Doug decided to start doing his own research to get to the bottom of the problem. He began to think that his problem was with his nervous system, in his adrenal gland. He took his research to his doctors, but they didn’t take him seriously. One even suggested that he see a psychiatrist. With the help of the National Dysautonomic Research Foundation, he got a clearer picture of his condition. Unfortunately, even this organization wasn’t’ studying diseases like his.
In 2002, Doug decided he needed a scientific partner to help him out. He got a group of his friends, and they planned to travel to an annual meeting of the American Autonomic Society in South Carolina. He had to buy multiple seats on the plane, and he had to lie down during the whole flight. He knew that he had to be taken seriously, so he dressed in a suit and tie. He had a Bachelor’s degree and was able to hold his own with the other doctors. After, Dr. H. Cecil Coghlan, a University of Alabama professor, approached Doug. While laying in the back of his friend’s SUV, they drove 500-miles to Birmingham, Alabama to see the doctor. There they did a tilt-table test, which confirmed his suspicions.
Dr. Coghlan diagnosed Doug with dysautonomia. It is a disorder that affects the autonomic nervous system. It meant that his body was unable to regulate his heart rate and stress response. This was where all of his symptoms came from. The orthostatic intolerance occurred because Doug’s body couldn’t handle being upright for long periods of time. If he forced it to, he had an elevated heart rate and low blood pressure. Doug was sure that there was more to it, and his adrenal glands were to blame. He suggested using a drug called Levophed. The doctor agreed, and Doug spent the next six years attached to a constant Levophed drip. He started feeling better and was able to start doing things again.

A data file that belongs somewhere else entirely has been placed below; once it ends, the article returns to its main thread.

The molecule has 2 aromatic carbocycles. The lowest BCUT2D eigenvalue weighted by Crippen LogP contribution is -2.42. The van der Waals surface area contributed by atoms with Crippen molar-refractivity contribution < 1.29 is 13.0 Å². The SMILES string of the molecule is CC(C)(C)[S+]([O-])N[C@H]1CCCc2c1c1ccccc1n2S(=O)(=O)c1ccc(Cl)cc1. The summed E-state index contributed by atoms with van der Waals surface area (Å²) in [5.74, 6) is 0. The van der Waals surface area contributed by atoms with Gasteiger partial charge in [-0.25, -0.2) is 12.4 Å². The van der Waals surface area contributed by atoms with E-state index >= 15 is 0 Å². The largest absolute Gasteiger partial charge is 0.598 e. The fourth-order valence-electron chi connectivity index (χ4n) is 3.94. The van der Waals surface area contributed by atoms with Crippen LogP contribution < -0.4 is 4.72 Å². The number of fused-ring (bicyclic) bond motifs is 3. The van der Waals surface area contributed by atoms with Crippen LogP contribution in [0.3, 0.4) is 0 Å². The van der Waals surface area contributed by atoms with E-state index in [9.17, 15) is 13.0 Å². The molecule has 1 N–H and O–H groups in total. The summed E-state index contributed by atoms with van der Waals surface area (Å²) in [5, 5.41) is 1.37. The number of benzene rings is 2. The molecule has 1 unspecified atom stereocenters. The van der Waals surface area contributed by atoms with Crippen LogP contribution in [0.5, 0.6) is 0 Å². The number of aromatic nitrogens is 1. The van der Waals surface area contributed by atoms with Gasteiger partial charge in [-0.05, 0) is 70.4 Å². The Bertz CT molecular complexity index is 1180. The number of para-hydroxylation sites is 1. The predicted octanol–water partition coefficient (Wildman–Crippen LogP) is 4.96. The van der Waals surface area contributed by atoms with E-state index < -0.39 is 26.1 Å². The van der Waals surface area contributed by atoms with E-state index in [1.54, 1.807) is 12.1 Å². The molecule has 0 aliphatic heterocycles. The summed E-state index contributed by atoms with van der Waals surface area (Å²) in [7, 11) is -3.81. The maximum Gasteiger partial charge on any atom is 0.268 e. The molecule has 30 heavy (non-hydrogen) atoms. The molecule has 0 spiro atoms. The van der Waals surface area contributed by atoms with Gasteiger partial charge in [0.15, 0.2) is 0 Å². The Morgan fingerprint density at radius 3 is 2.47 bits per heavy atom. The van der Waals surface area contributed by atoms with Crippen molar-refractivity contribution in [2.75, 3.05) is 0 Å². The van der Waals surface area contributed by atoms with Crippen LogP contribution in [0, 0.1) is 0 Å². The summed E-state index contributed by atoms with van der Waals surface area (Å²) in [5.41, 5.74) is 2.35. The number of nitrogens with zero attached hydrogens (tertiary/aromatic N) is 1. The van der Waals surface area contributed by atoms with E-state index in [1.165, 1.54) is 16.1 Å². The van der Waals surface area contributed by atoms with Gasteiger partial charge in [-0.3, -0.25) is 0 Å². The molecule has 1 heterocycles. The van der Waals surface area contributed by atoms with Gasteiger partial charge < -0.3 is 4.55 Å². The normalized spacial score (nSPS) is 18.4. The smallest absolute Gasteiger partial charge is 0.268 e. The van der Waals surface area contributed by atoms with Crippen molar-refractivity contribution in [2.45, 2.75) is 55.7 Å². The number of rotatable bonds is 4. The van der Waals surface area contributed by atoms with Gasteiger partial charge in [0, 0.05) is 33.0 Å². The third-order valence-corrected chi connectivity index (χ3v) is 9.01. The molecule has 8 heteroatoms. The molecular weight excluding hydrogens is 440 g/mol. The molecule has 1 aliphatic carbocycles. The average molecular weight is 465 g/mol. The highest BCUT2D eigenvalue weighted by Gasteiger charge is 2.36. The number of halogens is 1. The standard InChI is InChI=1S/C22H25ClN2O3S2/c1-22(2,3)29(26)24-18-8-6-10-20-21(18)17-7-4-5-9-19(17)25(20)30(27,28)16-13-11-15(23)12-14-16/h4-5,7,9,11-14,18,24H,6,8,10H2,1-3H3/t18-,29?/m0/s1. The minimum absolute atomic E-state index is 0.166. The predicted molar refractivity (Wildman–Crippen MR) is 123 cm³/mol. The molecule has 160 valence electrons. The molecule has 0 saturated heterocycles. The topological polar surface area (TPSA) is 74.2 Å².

The End Of His Misery
Doug still experienced symptoms occasionally and thought that he had a tumor. The scans came back normal, and in 2006, one of his tests came back abnormal. He had bilateral adrenal medullary hyperplasia. It was a rare disorder that affects the adrenal glands. They had grown so large that they mimicked a tumor. He found a 28-year-old study involving rats, and he had a treatment option. He found a doctor to replicate the procedure on humans, and perform the surgery, and today, he is living a normal life. This bedridden man was ill for 11 years. Then he miraculously cured himself with his own invention. If he hadn’t been so persistent, he wouldn’t be better today.